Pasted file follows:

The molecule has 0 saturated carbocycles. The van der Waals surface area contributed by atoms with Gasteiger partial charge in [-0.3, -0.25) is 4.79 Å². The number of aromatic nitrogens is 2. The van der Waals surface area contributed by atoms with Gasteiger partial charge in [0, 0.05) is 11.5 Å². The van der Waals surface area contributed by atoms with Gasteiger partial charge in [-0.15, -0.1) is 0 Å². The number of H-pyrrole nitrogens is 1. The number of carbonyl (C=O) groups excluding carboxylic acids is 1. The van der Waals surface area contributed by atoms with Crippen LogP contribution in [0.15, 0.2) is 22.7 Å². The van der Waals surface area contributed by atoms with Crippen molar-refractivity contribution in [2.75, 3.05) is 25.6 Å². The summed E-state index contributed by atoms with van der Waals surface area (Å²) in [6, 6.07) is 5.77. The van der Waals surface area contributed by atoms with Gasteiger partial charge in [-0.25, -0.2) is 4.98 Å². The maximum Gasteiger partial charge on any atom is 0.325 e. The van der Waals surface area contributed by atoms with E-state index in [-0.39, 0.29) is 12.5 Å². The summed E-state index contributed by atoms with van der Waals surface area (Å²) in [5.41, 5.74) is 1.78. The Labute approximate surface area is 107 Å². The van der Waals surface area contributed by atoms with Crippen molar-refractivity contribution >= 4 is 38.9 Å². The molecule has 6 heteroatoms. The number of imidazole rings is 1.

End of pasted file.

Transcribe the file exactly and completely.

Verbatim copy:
The molecule has 0 saturated carbocycles. The van der Waals surface area contributed by atoms with Gasteiger partial charge in [-0.3, -0.25) is 4.79 Å². The number of aromatic nitrogens is 2. The van der Waals surface area contributed by atoms with Gasteiger partial charge in [0, 0.05) is 11.5 Å². The van der Waals surface area contributed by atoms with Gasteiger partial charge in [-0.15, -0.1) is 0 Å². The number of H-pyrrole nitrogens is 1. The number of carbonyl (C=O) groups excluding carboxylic acids is 1. The van der Waals surface area contributed by atoms with Crippen LogP contribution in [0.15, 0.2) is 22.7 Å². The van der Waals surface area contributed by atoms with Crippen molar-refractivity contribution in [2.75, 3.05) is 25.6 Å². The summed E-state index contributed by atoms with van der Waals surface area (Å²) in [6, 6.07) is 5.77. The van der Waals surface area contributed by atoms with Gasteiger partial charge in [-0.25, -0.2) is 4.98 Å². The maximum Gasteiger partial charge on any atom is 0.325 e. The van der Waals surface area contributed by atoms with E-state index in [-0.39, 0.29) is 12.5 Å². The summed E-state index contributed by atoms with van der Waals surface area (Å²) in [5.41, 5.74) is 1.78. The Labute approximate surface area is 107 Å². The van der Waals surface area contributed by atoms with Crippen molar-refractivity contribution >= 4 is 38.9 Å². The molecule has 6 heteroatoms. The number of imidazole rings is 1.